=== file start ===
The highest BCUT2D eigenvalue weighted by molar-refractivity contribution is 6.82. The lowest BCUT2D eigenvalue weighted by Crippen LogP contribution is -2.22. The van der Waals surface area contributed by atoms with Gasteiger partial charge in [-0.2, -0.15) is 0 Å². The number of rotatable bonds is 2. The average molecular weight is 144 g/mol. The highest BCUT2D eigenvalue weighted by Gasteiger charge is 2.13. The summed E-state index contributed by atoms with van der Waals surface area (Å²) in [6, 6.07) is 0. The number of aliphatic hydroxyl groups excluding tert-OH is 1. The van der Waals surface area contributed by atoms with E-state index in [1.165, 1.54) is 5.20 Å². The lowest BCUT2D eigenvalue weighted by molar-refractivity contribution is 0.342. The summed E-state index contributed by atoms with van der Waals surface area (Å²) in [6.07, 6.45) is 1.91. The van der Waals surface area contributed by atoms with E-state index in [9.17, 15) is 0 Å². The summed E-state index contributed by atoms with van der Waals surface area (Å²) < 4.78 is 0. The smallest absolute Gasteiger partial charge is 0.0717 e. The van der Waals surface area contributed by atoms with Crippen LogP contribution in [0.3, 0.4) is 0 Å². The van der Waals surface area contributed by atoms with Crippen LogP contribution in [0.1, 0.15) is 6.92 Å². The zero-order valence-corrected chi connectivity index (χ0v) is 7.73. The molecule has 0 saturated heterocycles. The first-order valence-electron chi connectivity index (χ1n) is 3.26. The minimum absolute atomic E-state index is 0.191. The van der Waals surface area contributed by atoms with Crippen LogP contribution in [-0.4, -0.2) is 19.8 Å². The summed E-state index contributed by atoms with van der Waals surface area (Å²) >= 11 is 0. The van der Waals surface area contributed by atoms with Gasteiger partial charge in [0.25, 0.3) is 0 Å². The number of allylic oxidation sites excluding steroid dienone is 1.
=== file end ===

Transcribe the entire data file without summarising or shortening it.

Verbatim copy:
The highest BCUT2D eigenvalue weighted by molar-refractivity contribution is 6.82. The lowest BCUT2D eigenvalue weighted by Crippen LogP contribution is -2.22. The van der Waals surface area contributed by atoms with Gasteiger partial charge in [-0.2, -0.15) is 0 Å². The number of rotatable bonds is 2. The average molecular weight is 144 g/mol. The highest BCUT2D eigenvalue weighted by Gasteiger charge is 2.13. The summed E-state index contributed by atoms with van der Waals surface area (Å²) in [6, 6.07) is 0. The number of aliphatic hydroxyl groups excluding tert-OH is 1. The van der Waals surface area contributed by atoms with E-state index in [1.165, 1.54) is 5.20 Å². The lowest BCUT2D eigenvalue weighted by molar-refractivity contribution is 0.342. The summed E-state index contributed by atoms with van der Waals surface area (Å²) in [6.07, 6.45) is 1.91. The van der Waals surface area contributed by atoms with E-state index in [9.17, 15) is 0 Å². The summed E-state index contributed by atoms with van der Waals surface area (Å²) < 4.78 is 0. The smallest absolute Gasteiger partial charge is 0.0717 e. The van der Waals surface area contributed by atoms with Crippen LogP contribution in [0.3, 0.4) is 0 Å². The van der Waals surface area contributed by atoms with Crippen LogP contribution in [0.1, 0.15) is 6.92 Å². The zero-order valence-corrected chi connectivity index (χ0v) is 7.73. The molecule has 0 saturated heterocycles. The first-order valence-electron chi connectivity index (χ1n) is 3.26. The minimum absolute atomic E-state index is 0.191. The van der Waals surface area contributed by atoms with Crippen LogP contribution in [-0.4, -0.2) is 19.8 Å². The summed E-state index contributed by atoms with van der Waals surface area (Å²) >= 11 is 0. The van der Waals surface area contributed by atoms with Gasteiger partial charge in [0.25, 0.3) is 0 Å². The number of allylic oxidation sites excluding steroid dienone is 1.